Oilers desperately need a new outlook


The Edmonton Oilers are in the midst of a free fall. (Jason Franson/CP)

EDMONTON — Here is the disconnect. The fatal misunderstanding between management and fan that has provided a safety net in places like Edmonton for so many years.
The Edmonton Oilers have, off and on, been guided by men named Craig MacTavish, Kevin Lowe and Scott Howson since the turn of the century. They have come here to Edmonton, gone away for other jobs, or moved around inside the Oilers front office in the years since. But all have had some say in most of the decisions, give or take the odd Steve Tambellini who has mis-stepped into this mess along the way.

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Now the Big Three are all back here in Edmonton — the Boys Under The Bus, they’re being called — reaping what each other have sewn over the past 14 years, on what is annually the worst, most depleted and asset poor team in the National Hockey League. But ask one of them to answer for that, and here’s what you get:
“I’ve been on the job for 18 months,” said MacTavish. “I coached the team here for (eight seasons, from 2000-09), but I had nothing to do with management. Don’t (lump) me in with a situation of power and influence in the management level in this organization. I’ve been on the job for 20 months.”
It was with a raised voice and perfect clarity that MacTavish distanced himself from the current Oilers management team, new President Bob Nicholson excluded, which leaves him right in step with whatever fans this team has left. They don’t want any part of these guys either. That admission — basically ‘Hey, don’t lump me in with that lot,” — tells you all you need to know about this organization.
MacTavish doesn’t have Lowe’s back, or Howson’s. Nicholson, we suspect, is not fully behind his GM or his coach at this point, though that is speculation on my part. On the ice, as we saw last month, an opposing player can drill Edmonton’s 19-year-old centre from behind as hard as he likes without a single Oiler coming to Leon Draisaitl’s defence.

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MacTavish did admit an amateur scouting staff that, since 2005, has produced but one decent player (Jeff Petry) who is not a first round pick is a big problem.
“It undermines the performance of everything we do, on and off the ice,” MacTavish said. “You’re right: There were two players in our lineup the other night in Winnipeg that we drafted outside the first round. We are acutely aware of our former inadequacies of our drafting.”
“Former inadequacies.” Don’t worry folks, we are aware of how bad it is here in Oil Country, but it’s going to get better. That, once again, was the theme of what has become the annual State of the Union address by a beleaguered MacTavish, who truly had nothing to gain by holding Friday’s 9 a.m. availability, and undoubtedly fell further into arrears with the fan base by doing it anyhow.
After consecutive finishes of 30th, 30th, 29th, 24th and 28th — then to be dead last again this season — there are no words that MacTavish could have spoken to placate this jersey-tossing fan base.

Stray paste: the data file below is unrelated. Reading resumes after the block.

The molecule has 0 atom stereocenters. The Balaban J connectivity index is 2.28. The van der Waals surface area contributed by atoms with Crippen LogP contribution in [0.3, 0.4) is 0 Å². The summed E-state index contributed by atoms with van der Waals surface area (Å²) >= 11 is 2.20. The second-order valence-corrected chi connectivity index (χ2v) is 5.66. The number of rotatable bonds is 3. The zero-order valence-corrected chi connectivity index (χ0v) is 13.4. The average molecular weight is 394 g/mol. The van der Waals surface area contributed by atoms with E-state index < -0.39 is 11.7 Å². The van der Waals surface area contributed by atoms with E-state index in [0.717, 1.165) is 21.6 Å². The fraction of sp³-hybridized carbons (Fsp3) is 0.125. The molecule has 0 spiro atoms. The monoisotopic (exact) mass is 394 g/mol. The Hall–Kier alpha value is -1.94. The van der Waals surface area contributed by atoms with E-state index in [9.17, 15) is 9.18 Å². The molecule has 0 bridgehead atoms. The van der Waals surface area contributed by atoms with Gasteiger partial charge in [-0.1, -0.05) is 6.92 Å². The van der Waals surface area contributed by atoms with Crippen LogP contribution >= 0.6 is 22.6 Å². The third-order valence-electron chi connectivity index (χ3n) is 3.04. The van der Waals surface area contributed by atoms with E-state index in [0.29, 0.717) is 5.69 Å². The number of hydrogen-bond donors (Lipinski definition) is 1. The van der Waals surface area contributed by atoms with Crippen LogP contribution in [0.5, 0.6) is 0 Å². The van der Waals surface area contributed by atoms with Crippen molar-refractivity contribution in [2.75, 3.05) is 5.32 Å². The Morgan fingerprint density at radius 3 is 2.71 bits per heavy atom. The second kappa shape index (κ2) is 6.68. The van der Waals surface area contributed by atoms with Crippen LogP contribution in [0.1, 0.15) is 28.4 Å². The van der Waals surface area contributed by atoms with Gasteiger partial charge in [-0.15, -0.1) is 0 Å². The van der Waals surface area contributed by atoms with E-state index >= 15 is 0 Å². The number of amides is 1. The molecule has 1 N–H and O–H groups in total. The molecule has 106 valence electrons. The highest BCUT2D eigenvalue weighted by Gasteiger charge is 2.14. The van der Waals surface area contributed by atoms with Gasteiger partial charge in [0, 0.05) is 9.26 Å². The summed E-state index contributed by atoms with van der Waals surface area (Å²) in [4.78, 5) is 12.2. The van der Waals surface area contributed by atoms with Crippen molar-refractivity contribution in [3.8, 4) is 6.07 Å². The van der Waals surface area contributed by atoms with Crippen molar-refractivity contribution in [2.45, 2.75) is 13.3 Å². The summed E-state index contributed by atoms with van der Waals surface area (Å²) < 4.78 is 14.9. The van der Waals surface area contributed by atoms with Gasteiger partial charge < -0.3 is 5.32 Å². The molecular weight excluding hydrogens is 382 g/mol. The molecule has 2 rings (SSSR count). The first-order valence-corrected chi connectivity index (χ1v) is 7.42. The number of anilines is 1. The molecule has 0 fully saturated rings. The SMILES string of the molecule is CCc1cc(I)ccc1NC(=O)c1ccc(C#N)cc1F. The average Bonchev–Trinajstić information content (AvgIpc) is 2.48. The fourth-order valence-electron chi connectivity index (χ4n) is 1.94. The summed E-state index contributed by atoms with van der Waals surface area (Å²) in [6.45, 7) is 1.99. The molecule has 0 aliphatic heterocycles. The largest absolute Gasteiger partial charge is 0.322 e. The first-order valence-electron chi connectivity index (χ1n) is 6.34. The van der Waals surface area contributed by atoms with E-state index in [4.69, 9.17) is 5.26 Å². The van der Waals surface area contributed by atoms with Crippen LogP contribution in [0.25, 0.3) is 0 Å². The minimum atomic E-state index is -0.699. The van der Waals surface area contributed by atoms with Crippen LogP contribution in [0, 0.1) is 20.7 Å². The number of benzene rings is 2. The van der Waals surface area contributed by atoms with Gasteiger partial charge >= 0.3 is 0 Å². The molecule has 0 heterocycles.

But, alas, he tried.

“Visually, to me, we are a better hockey team,” he began. “When I sit in the press box and watch our hockey team, visually, we’re a better hockey team. Our most ardent detractor would have to admit, we are a better hockey team visually.”
Or this: “The Winnipeg game (a 3-2 OT loss) was a real positive for us. We did a lot of things right. We played a smarter, more mature game than we do normally. We’re in the game, ready to win the game. Nashville (1-0 loss in OT) was the same thing. We managed the puck better. We went to the hard areas of the ice better. We finished our checks…”
Imagine, for a moment, Darryl Sutter at that same podium, his team on an 11-game losing streak, applauding his players for finishing a few checks. What would Darryl have said, in this situation, I found myself wondering.
This is exactly why a front office clean-out is required in Edmonton. Because with new bosses would arrive a new level of expectation.
A decade of constant, systemic failure has resulted in the Oilers bar being set so low, that staying with a good team and coming away with a loser point has become an example of progress. Playing fundamental, physical hockey at an NHL level; not backing away from confrontation; actually standing in the blue paint when a shot is coming, rather than at the side of the crease, waving a stick for a deflection.
These acts have happened so infrequently for this team, that they are noted as incremental success when they occur every fifth or sixth game. Here, players are applauded for doing it once in a while, rather than sat down or reprimanded when they do not do it every night of the season, like the good teams do.

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Worse yet, the new GM keeps bringing in players like Anton Belov, Nikita Nikitin, Teddy Purcell, Denis Grebeshkov, Jesse Joensuu, Justin Schultz… None of whom make this team any more difficult to defeat, all of whom perpetuate the same, tissue-soft game that anchors this franchise to the bottom of the standings.
“We’re behind in our time line,” MacTavish admitted on Friday. “We understand the frustration of our fans. But the plan does not change for us.”
Had the carefully orchestrated queue for questions allowed it, we’d have asked one more thing of MacTavish:
“Can you explain Calgary…?”

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